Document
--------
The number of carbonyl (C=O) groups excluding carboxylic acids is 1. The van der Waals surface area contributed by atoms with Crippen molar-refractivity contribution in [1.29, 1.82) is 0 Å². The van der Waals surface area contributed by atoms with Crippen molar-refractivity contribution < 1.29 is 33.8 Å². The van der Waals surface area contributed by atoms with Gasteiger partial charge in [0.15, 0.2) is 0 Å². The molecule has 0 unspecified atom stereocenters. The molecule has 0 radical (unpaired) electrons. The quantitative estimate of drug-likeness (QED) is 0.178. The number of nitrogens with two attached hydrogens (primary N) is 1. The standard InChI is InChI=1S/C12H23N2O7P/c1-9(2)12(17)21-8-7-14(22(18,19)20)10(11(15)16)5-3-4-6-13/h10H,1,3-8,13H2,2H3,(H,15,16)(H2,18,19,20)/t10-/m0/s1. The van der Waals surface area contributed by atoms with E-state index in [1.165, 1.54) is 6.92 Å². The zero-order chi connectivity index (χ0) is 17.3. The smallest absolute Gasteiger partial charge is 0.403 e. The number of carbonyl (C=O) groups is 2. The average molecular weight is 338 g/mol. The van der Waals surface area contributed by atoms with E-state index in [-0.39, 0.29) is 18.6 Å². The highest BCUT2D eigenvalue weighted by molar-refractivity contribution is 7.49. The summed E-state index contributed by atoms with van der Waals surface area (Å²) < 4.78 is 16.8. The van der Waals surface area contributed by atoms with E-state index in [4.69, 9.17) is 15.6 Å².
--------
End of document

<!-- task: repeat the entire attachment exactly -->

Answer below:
The number of carbonyl (C=O) groups excluding carboxylic acids is 1. The van der Waals surface area contributed by atoms with Crippen molar-refractivity contribution in [1.29, 1.82) is 0 Å². The van der Waals surface area contributed by atoms with Crippen molar-refractivity contribution < 1.29 is 33.8 Å². The van der Waals surface area contributed by atoms with Gasteiger partial charge in [0.15, 0.2) is 0 Å². The molecule has 0 unspecified atom stereocenters. The molecule has 0 radical (unpaired) electrons. The quantitative estimate of drug-likeness (QED) is 0.178. The number of nitrogens with two attached hydrogens (primary N) is 1. The standard InChI is InChI=1S/C12H23N2O7P/c1-9(2)12(17)21-8-7-14(22(18,19)20)10(11(15)16)5-3-4-6-13/h10H,1,3-8,13H2,2H3,(H,15,16)(H2,18,19,20)/t10-/m0/s1. The van der Waals surface area contributed by atoms with E-state index in [1.165, 1.54) is 6.92 Å². The zero-order chi connectivity index (χ0) is 17.3. The smallest absolute Gasteiger partial charge is 0.403 e. The number of carbonyl (C=O) groups is 2. The average molecular weight is 338 g/mol. The van der Waals surface area contributed by atoms with E-state index in [-0.39, 0.29) is 18.6 Å². The highest BCUT2D eigenvalue weighted by molar-refractivity contribution is 7.49. The summed E-state index contributed by atoms with van der Waals surface area (Å²) < 4.78 is 16.8. The van der Waals surface area contributed by atoms with E-state index in [4.69, 9.17) is 15.6 Å².